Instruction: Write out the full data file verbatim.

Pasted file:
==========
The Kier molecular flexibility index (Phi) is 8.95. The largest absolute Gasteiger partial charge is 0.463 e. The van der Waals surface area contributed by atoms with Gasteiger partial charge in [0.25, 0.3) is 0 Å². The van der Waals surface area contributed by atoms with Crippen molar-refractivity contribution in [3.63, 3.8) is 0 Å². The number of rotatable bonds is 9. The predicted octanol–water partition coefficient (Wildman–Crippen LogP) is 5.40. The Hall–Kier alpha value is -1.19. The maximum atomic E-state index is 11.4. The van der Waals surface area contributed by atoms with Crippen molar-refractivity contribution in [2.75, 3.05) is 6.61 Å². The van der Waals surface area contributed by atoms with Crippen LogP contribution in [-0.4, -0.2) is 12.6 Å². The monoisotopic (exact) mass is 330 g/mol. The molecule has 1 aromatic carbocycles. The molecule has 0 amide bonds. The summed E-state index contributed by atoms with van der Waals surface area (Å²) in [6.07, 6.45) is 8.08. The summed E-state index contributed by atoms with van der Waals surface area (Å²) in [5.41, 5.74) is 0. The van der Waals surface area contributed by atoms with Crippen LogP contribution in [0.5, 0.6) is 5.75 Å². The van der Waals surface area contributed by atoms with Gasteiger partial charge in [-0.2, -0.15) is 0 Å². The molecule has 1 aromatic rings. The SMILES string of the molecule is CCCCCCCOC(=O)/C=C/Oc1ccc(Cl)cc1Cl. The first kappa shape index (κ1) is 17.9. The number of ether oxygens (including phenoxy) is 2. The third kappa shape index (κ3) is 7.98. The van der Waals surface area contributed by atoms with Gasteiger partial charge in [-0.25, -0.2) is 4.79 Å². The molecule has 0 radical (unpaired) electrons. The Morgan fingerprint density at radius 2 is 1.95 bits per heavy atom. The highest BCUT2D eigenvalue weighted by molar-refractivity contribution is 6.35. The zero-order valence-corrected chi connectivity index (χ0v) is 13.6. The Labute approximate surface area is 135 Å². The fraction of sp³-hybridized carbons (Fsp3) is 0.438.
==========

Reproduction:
The Kier molecular flexibility index (Phi) is 8.95. The largest absolute Gasteiger partial charge is 0.463 e. The van der Waals surface area contributed by atoms with Gasteiger partial charge in [0.25, 0.3) is 0 Å². The van der Waals surface area contributed by atoms with Crippen molar-refractivity contribution in [3.63, 3.8) is 0 Å². The number of rotatable bonds is 9. The predicted octanol–water partition coefficient (Wildman–Crippen LogP) is 5.40. The Hall–Kier alpha value is -1.19. The maximum atomic E-state index is 11.4. The van der Waals surface area contributed by atoms with Crippen molar-refractivity contribution in [2.75, 3.05) is 6.61 Å². The van der Waals surface area contributed by atoms with Crippen LogP contribution in [-0.4, -0.2) is 12.6 Å². The monoisotopic (exact) mass is 330 g/mol. The molecule has 1 aromatic carbocycles. The molecule has 0 amide bonds. The summed E-state index contributed by atoms with van der Waals surface area (Å²) in [6.07, 6.45) is 8.08. The summed E-state index contributed by atoms with van der Waals surface area (Å²) in [5.41, 5.74) is 0. The van der Waals surface area contributed by atoms with Crippen LogP contribution in [0.5, 0.6) is 5.75 Å². The van der Waals surface area contributed by atoms with Gasteiger partial charge in [-0.2, -0.15) is 0 Å². The molecule has 1 aromatic rings. The SMILES string of the molecule is CCCCCCCOC(=O)/C=C/Oc1ccc(Cl)cc1Cl. The first kappa shape index (κ1) is 17.9. The number of ether oxygens (including phenoxy) is 2. The third kappa shape index (κ3) is 7.98. The van der Waals surface area contributed by atoms with Gasteiger partial charge in [-0.25, -0.2) is 4.79 Å². The molecule has 0 radical (unpaired) electrons. The Morgan fingerprint density at radius 2 is 1.95 bits per heavy atom. The highest BCUT2D eigenvalue weighted by molar-refractivity contribution is 6.35. The zero-order valence-corrected chi connectivity index (χ0v) is 13.6. The Labute approximate surface area is 135 Å². The fraction of sp³-hybridized carbons (Fsp3) is 0.438.